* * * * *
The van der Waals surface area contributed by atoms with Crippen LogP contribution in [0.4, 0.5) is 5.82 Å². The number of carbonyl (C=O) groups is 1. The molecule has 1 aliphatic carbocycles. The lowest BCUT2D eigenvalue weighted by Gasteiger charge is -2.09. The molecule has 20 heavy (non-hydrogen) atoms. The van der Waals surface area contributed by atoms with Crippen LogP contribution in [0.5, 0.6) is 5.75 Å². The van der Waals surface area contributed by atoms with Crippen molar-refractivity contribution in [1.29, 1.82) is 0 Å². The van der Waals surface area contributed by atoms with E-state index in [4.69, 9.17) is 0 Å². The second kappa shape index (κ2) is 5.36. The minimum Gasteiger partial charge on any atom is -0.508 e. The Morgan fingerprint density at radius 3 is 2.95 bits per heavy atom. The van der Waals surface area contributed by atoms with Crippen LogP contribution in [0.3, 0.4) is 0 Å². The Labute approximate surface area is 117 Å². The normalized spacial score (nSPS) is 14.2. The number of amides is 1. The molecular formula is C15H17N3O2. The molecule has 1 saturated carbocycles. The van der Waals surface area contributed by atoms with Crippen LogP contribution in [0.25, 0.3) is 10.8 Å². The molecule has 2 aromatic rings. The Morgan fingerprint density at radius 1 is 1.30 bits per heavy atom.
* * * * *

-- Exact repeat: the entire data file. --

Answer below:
The van der Waals surface area contributed by atoms with Crippen LogP contribution in [0.4, 0.5) is 5.82 Å². The number of carbonyl (C=O) groups is 1. The molecule has 1 aliphatic carbocycles. The lowest BCUT2D eigenvalue weighted by Gasteiger charge is -2.09. The molecule has 20 heavy (non-hydrogen) atoms. The van der Waals surface area contributed by atoms with Crippen LogP contribution in [0.5, 0.6) is 5.75 Å². The van der Waals surface area contributed by atoms with Crippen molar-refractivity contribution in [1.29, 1.82) is 0 Å². The van der Waals surface area contributed by atoms with E-state index in [4.69, 9.17) is 0 Å². The second kappa shape index (κ2) is 5.36. The minimum Gasteiger partial charge on any atom is -0.508 e. The Morgan fingerprint density at radius 3 is 2.95 bits per heavy atom. The van der Waals surface area contributed by atoms with Crippen LogP contribution in [0.3, 0.4) is 0 Å². The Labute approximate surface area is 117 Å². The normalized spacial score (nSPS) is 14.2. The number of amides is 1. The molecular formula is C15H17N3O2. The molecule has 1 saturated carbocycles. The van der Waals surface area contributed by atoms with Crippen LogP contribution in [0.25, 0.3) is 10.8 Å². The molecule has 2 aromatic rings. The Morgan fingerprint density at radius 1 is 1.30 bits per heavy atom.